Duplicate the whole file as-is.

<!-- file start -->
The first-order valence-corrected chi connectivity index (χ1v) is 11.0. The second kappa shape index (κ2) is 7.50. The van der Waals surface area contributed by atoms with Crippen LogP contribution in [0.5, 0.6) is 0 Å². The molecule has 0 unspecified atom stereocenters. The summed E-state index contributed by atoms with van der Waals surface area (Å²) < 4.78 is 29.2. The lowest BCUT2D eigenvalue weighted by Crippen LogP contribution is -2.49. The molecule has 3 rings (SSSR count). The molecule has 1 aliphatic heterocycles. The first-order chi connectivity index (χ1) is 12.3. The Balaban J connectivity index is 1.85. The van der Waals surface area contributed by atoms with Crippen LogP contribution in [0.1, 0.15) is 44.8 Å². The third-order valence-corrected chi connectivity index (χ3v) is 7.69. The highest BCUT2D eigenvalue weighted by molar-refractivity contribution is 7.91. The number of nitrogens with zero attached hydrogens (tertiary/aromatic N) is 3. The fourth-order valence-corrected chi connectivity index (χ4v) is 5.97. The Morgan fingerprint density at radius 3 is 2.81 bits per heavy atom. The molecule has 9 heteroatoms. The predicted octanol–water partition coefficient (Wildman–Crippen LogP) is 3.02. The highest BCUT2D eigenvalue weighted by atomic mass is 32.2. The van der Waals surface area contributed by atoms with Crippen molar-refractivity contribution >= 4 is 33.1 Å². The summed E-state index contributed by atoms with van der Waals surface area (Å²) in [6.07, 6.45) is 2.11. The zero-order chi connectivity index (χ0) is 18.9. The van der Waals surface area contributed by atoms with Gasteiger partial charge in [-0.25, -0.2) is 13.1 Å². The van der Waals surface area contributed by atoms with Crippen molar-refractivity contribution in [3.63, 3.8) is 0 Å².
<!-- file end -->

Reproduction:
The first-order valence-corrected chi connectivity index (χ1v) is 11.0. The second kappa shape index (κ2) is 7.50. The van der Waals surface area contributed by atoms with Crippen LogP contribution in [0.5, 0.6) is 0 Å². The molecule has 0 unspecified atom stereocenters. The summed E-state index contributed by atoms with van der Waals surface area (Å²) < 4.78 is 29.2. The lowest BCUT2D eigenvalue weighted by Crippen LogP contribution is -2.49. The molecule has 3 rings (SSSR count). The molecule has 1 aliphatic heterocycles. The first-order chi connectivity index (χ1) is 12.3. The Balaban J connectivity index is 1.85. The van der Waals surface area contributed by atoms with Crippen LogP contribution in [0.1, 0.15) is 44.8 Å². The third-order valence-corrected chi connectivity index (χ3v) is 7.69. The highest BCUT2D eigenvalue weighted by molar-refractivity contribution is 7.91. The number of nitrogens with zero attached hydrogens (tertiary/aromatic N) is 3. The fourth-order valence-corrected chi connectivity index (χ4v) is 5.97. The Morgan fingerprint density at radius 3 is 2.81 bits per heavy atom. The molecule has 9 heteroatoms. The predicted octanol–water partition coefficient (Wildman–Crippen LogP) is 3.02. The highest BCUT2D eigenvalue weighted by atomic mass is 32.2. The van der Waals surface area contributed by atoms with Crippen molar-refractivity contribution >= 4 is 33.1 Å². The summed E-state index contributed by atoms with van der Waals surface area (Å²) in [6.07, 6.45) is 2.11. The zero-order chi connectivity index (χ0) is 18.9. The van der Waals surface area contributed by atoms with Gasteiger partial charge in [-0.25, -0.2) is 13.1 Å². The van der Waals surface area contributed by atoms with Crippen molar-refractivity contribution in [3.63, 3.8) is 0 Å².